A few days ago, my family and I watched 1971’s Willy Wonka & the Chocolate Factory starring Gene Wilder as the candy man. During the movie, Wonka quotes poet Arthur O’Shaughnessy. I believe the line, We are the music makers and the dreamers of dreams, has become more famous than the poem it is borrowed from. Anyway, those lines inspired the poem I share below.
We, the Poets
We are the music makers and the dreamers of dreams.
— Arthur O’Shaughnessy
I’m sure O’Shaughnessy meant well,
painting poets as wizards wielding wands
able to entice dragons from jagged peaks,
conjure fairies sleeping in shadows
that cool the soil beneath mushrooms
and dandelions, but, perhaps, the old bloke
spoke a bit out of turn, draped poets
in expectations too lavish and lush.
None who brandish a quill, who understand
the vitality of ink, can habitually pry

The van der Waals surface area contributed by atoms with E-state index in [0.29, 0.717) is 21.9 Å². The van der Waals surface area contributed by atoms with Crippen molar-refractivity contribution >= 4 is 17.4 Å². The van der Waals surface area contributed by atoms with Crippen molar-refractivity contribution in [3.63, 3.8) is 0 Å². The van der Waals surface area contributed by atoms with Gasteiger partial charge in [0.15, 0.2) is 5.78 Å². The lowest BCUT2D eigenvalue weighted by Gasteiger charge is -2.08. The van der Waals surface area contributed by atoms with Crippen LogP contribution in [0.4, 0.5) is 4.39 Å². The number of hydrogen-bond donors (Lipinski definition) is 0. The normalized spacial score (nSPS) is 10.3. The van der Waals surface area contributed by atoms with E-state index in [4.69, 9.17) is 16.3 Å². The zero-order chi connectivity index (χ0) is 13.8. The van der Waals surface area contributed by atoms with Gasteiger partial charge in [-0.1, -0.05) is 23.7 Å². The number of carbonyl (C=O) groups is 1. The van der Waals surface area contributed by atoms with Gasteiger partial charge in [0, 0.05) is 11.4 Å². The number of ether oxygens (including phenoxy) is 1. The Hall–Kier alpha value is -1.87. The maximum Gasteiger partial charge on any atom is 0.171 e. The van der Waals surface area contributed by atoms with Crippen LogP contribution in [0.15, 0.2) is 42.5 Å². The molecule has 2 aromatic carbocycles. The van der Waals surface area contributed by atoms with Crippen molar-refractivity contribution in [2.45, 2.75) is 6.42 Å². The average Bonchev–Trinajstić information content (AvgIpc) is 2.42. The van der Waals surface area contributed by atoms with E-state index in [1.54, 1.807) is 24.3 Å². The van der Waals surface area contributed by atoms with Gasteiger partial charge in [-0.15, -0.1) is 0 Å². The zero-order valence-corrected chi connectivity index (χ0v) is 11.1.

bark from a tree, scrape moss from a stone,
refashion each into magic and mirth.
Sometimes a strong rain is nothing but wet.
Why must we consider each drop
the heartbreak of deities, gods who harvest
thunder and lightning, who fashion themselves
in radiant robes and golden laurels
wreathing waterfalls of hair. Autumn leaves
are just leaves, not fluttering hearts
painted the hues of blood and wine.
And the champagne flutes on the table beneath
the chandelier don’t remind me of tulips,
nor does the chandelier resemble a strange
sea creature, a jellyfish floating in its space,
brilliant, delicate – the only light I’ll ever need to know.